FedSoc Blog

Tech Industry Watches Whether SCOTUS Will Take Up Limelight Patent Case


by Publius
Posted January 07, 2014, 12:24 PM

The technology industry is watching to see whether, at its January 10th conference, the Supreme Court decides to hear Limelight Networks v. Akamai Technologies, a patent dispute that could fundamentally alter the law governing patents of methods. In early December, responding to the Court’s request, the Solicitor General recommended granting Limelight’s petition and denying a conditional cross-petition filed by Akamai.

Limelight started out as a typical fight between competitors. Akamai charged Limelight with infringement of its patent on a method for delivering video content to consumers via the Internet.

Two lower courts ruled for Limelight, which in its own process performed some but not all of Akamai’s steps. Its customers performed the other steps, a decoupling that courts had historically agreed did not constitute infringement.  But in en banc review, a one-vote majority of the Federal Circuit overturned the lower courts in what the Solicitor General later warned could lead to “a significant expansion of the scope of inducement liability (and a corresponding increase in burdensome litigation)….”

The case has drawn three amicus briefs, all primarily from the tech world.  All urged the Court to hear the case:

  • Google, Cisco Systems, Oracle, Red Hat, SAP America, Symantec, and Xilinx: If the Federal Circuit’s decision is allowed to stand, it would “exacerbate the growing problem of high-cost and abusive patent litigation.”
  • Altera Corporation, HTC Corporation, HTC America, Smugmug, and Weatherford International: The new precedent has “substantially impacted” the ability “to make reasoned business decisions.” Businesses “are left to speculate at their peril about how their products or services might be used by multiple third parties outside of an agency relationship.”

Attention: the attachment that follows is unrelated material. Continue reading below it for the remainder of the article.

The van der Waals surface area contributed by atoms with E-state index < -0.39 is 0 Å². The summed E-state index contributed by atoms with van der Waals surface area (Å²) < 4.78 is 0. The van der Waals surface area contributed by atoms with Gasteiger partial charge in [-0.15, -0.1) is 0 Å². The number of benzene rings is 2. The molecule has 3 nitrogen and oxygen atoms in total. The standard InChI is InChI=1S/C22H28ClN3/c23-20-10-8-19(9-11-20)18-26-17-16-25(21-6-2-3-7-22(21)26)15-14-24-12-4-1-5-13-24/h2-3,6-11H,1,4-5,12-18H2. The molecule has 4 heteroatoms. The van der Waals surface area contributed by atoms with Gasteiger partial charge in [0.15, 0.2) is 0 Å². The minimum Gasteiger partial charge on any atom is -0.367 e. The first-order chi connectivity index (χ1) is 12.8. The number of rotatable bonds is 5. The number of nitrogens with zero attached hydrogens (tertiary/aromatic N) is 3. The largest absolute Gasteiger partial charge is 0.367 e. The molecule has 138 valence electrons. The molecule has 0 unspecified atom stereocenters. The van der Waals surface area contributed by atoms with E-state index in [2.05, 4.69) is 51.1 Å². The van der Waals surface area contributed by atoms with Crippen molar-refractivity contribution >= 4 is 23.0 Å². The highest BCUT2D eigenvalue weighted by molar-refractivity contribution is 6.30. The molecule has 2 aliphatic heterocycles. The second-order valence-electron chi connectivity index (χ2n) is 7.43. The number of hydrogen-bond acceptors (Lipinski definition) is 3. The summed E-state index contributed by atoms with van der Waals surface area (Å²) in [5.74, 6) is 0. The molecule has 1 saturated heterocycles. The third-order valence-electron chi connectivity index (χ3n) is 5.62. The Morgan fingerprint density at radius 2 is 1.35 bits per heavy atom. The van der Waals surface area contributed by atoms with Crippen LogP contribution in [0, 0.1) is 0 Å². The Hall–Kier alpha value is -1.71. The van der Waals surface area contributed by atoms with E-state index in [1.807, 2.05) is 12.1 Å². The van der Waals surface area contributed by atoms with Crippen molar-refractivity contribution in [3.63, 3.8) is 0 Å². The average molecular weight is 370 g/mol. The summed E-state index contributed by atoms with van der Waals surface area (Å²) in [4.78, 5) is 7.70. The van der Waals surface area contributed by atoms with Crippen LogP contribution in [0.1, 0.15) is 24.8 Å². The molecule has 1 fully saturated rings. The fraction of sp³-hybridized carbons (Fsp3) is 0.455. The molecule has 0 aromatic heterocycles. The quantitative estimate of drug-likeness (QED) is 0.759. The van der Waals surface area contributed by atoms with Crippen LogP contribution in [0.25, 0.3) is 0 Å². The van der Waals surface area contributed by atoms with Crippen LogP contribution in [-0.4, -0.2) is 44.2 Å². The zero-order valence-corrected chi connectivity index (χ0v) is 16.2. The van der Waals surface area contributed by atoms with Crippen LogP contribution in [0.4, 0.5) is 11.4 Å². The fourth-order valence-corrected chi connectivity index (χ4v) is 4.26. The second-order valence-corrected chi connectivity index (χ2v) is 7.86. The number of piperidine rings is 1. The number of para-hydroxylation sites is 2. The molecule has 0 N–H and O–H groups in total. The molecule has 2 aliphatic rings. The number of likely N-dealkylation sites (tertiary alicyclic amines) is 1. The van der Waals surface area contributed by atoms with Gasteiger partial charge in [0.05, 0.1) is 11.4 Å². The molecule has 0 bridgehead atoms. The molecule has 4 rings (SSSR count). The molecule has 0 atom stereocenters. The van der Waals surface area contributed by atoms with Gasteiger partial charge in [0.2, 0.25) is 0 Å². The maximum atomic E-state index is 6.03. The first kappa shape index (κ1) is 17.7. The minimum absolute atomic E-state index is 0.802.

• CTIA—The Wireless Association, Consumer Electronics Association, and MetroPCS Wireless:  Wireless service providers and makers of wireless devices “are now vulnerable to a host of potential patent infringement charges and lawsuits arising out of the combination of their own non-infringing—simply interconnecting—conduct with the non-infringing conduct of multiple third parties over which they exercise neither control nor authority. Indeed, in just the few short months since the Federal Circuit's decision, numerous district courts have permitted plaintiffs to amend their complaints to add inducement claims.”

Two newspaper editorial boards have also weighed in, both backing Limelight:

  • The Washington Times: The Federal Circuit’s ruling was “an example of how the patent system has lost sight of the constitutional principle that patents exist ‘to promote the Progress of Science and useful Arts.’” 
  • Investors Business Daily: “The inventors and innovators of the digital age, who routinely put together the software and hardware inventions of others for creative new uses, will be discouraged and deterred, knowing their work will end up unprotected….  Akamai's patented method itself, in fact, is composed of techniques invented by other firms.” ()

The Supreme Court will release its decision on Monday, January 13th.

Categories: Federalist Society




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